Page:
‘Prepuce’ by Atoll is released on 15th April on Unique Leader Records.

Triple One’s album title and an emblem saturated in red

Triple One

A Dangerous Method Vol. 1

Don’t be too put off by some initial emo-rap tagging—Triple One are a fair bit more than just another body to hop on a currently dying trend. They’re a group, for starters, which immediately welcomes something a bit more diverse and fleshed-out, but that also applies to their sonic palette too, closer to indie-leaning alt-rap finished with a darker slant than what a genre crushed under its own preconceptions would allow. It means that new mixtape A Dangerous Method Vol. 1 thankfully has more flair than average, to where even Triple One’s shortcomings aren’t as inherently burdening. Issues with production being a bit dry and flat won’t immediately go away as shown on Fuhwimme and Come Over, and while the enhanced clarity in delivery is welcome, the themes aren’t bestowed the same sort of polish. Crushing, overwrought depression is a bit less swamed overall, but the benchmarks of an emo-rap standard are still visible under the additional layers. That’s easier to overlook when Triple One do genuinely feel freer within that style though; the three vocalists playing different roles make for a neat new setup (especially on a song like Ghost where having a dedicated hook-smith in Lil Dijon works wonders), and it opens opportunities for more dexterity and nimble tradeoffs on Driving Range / Tee Off. Similarly, it makes the darker, more oppressive turns like Gunshow and Blood Rave feel earned, when the overwhelming void isn’t the only mood that Triple One are trying to convey. The production is less impressive than some of their contemporaries overall—it’s hard to really pin down, but it’s just less effective in scale overall—but the greater breadth of sounds is definitely appreciated for how they’re being worked. It’s just good to see something being done with a style that’s felt near-motionless pretty much since inception, and Triple One probably get the closest to successfully opening it out in a while. It probably says more about emo-rap on the whole that this still isn’t fantastic, but the fact it’s worth paying attention to more than the vast majority of chancers speaks volumes here.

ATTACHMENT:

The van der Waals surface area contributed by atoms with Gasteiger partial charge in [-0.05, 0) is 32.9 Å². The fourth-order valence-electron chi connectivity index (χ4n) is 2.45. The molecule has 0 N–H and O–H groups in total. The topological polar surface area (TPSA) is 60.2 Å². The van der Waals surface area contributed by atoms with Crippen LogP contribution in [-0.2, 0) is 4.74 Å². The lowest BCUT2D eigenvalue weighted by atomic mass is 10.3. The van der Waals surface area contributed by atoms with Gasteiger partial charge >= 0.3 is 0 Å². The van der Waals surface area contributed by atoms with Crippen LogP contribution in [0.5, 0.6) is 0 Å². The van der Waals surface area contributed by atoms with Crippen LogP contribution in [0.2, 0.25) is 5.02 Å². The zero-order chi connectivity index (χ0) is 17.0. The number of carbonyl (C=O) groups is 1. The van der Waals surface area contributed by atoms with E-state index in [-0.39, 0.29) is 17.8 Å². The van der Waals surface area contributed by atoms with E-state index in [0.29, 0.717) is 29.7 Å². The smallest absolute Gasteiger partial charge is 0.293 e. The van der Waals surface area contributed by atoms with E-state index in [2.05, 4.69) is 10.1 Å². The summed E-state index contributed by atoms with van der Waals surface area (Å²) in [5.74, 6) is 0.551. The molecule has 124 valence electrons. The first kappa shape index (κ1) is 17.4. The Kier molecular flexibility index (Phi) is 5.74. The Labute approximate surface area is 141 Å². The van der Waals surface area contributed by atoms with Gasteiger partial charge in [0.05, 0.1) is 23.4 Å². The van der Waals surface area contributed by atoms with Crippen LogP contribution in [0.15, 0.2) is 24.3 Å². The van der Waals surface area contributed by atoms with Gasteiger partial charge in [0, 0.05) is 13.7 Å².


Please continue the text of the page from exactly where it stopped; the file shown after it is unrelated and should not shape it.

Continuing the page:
For fans of: nothing,nowhere., Lil Lotus, Bexey

‘A Dangerous Method Vol. 1’ by Triple One is out now.

Caricatures of royals holding masks towering above two jesters